Just when I thought that I understood all there was to understand about ACH transactions, I came across an article by Payliance that explained the whole process, particularly that part of the ACH transaction when there are (i) insufficient funds, (ii) a stop payment order, or (iii) incorrect account information. Any of these events will result in a failure of the transfer of funds. I got permission from Payliance to share some information with you. Their blog article can be found here.
For those who may be unfamiliar with an “ACH,” know that the letters stand for “Automated Clearing House.” The Automated Clearing House is an electronic means for transferring funds that allows consumers to make payment for goods and services. Many finance company customers choose to use ACH as a means to make regular monthly repayment of debt. (Recall that requiring an ACH payment is problematic under the proposed CFPB Small Dollar Loan Rule. See my article from June 24, 2019, about that issue here.)
The ACH process appears seamless enough. But, it is actually pretty darn sophisticated, with many transitional steps and processes to assure that settlements occur as intended. Occasionally, there are interruptions in the process, particularly when there are insufficient funds in the consumer’s account to complete the authorized payment. As Payliance points out, there are actually 80 different reasons why an ACH payment may be rejected!
We get most concerned when we experience an ACH return. That means that the money intended to come to us doesn’t. So, what then?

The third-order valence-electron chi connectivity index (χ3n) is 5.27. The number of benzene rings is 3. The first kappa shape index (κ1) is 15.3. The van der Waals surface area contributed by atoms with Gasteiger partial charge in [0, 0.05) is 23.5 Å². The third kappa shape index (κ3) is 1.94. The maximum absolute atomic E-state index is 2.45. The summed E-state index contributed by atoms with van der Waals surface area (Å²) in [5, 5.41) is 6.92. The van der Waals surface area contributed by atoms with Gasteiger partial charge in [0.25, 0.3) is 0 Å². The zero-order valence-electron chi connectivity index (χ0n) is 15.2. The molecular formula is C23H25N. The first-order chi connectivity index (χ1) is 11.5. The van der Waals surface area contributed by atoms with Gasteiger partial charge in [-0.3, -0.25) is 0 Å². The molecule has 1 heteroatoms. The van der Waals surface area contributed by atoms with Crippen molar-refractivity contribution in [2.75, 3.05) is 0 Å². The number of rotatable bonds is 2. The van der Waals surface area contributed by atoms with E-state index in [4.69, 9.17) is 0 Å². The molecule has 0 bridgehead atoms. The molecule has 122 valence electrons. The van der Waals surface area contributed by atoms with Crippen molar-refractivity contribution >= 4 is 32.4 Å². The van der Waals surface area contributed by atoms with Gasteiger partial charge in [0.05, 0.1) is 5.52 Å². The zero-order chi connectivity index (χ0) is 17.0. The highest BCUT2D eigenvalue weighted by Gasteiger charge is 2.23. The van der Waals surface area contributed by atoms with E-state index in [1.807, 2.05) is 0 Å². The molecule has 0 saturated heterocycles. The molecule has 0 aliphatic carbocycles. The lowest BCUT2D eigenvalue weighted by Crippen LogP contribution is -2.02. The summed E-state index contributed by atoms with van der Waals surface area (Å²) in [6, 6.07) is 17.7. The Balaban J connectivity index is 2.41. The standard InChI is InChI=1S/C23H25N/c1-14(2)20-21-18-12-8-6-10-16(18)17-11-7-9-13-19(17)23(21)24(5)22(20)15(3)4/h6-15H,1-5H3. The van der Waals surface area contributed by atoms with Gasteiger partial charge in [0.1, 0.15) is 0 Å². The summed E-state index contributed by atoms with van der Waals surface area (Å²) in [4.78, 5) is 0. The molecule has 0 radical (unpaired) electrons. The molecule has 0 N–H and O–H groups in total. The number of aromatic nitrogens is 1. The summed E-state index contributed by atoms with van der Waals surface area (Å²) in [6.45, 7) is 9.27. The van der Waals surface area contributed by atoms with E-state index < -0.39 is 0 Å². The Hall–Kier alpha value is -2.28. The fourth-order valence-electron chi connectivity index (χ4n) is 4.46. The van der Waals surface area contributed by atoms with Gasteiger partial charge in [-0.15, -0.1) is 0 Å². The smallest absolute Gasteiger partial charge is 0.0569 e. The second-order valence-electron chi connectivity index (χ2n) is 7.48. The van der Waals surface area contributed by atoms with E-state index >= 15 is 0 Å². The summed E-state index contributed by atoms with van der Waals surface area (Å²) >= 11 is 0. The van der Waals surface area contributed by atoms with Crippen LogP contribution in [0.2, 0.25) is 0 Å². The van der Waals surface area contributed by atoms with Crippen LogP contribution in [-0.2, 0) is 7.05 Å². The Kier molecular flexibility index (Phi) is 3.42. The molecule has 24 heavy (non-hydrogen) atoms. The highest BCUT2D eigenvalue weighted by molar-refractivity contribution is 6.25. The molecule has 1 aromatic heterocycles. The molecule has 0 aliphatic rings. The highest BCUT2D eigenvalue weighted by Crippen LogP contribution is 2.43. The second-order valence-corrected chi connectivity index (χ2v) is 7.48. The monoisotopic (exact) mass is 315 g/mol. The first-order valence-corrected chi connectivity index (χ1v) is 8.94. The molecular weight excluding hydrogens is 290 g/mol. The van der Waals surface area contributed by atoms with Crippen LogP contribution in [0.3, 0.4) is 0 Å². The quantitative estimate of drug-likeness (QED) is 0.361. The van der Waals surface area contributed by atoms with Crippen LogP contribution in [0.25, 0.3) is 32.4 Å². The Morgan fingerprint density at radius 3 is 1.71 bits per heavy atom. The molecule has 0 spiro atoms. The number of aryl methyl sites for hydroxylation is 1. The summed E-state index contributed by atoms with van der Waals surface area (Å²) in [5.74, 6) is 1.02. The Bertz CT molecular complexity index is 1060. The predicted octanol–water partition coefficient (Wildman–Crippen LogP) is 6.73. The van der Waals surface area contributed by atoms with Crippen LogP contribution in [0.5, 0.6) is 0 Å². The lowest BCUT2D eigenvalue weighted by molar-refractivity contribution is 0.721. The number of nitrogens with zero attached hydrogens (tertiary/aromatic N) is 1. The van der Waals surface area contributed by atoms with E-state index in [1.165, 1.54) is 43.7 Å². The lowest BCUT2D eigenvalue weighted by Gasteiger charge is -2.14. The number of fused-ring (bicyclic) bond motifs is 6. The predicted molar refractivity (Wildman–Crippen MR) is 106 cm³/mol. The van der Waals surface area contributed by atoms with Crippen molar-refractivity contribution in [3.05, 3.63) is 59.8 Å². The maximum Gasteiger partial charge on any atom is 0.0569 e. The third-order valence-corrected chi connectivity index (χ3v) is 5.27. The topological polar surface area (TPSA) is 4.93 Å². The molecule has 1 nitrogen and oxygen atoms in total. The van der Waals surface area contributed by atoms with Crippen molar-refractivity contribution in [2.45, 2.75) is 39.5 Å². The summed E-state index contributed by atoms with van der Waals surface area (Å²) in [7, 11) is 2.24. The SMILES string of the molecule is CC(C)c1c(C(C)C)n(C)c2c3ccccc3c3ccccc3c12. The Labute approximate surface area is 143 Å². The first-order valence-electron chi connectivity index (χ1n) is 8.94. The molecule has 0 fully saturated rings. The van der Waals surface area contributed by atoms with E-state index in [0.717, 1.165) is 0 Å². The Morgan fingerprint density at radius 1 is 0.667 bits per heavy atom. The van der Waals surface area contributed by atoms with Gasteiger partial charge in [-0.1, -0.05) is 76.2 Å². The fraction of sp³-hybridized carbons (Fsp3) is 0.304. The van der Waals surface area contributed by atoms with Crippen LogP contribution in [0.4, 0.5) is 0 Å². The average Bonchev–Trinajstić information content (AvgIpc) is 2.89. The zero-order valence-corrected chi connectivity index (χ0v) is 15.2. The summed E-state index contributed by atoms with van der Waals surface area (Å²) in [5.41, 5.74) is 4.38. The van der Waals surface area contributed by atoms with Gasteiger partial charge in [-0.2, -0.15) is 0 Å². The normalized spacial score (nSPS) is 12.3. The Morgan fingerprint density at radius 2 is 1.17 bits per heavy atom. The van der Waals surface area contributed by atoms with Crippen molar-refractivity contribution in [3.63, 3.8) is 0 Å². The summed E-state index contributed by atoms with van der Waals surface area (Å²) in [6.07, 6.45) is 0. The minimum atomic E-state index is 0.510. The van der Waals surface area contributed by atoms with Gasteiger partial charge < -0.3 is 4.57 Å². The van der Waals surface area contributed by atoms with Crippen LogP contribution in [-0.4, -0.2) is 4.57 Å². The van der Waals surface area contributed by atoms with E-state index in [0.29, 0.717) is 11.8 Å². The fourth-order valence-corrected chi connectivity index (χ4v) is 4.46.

Well, of course, the finance company reverses any “credit” applied to the customer’s account if, after re-initiating the withdrawal up to two additional times, the funds remain uncollected. This “two times” rule is applicable to returns coded R01—Insufficient Funds or R09—Uncollected Funds only.
Most states permit “bad check” charges to be applied to ACH returns since an ACH return is the equivalent of a bounced check. Before applying such a charge to a customer’s account, however, be certain that the law of your state permits this.
And, what about a merchant who is selling goods and accepting an ACH payment? Well, if the goods are gone, and the ACH is returned, the fun is just beginning… Let’s just say that it may be best to delay delivery until after the payment has cleared!
Now you know a little bit more about the ACH process and ACH returns.
Please note: This is the eighty-fourth blog in a series of Back to Basics blogs, in which relevant and resourceful information can be easily accessed by clicking here.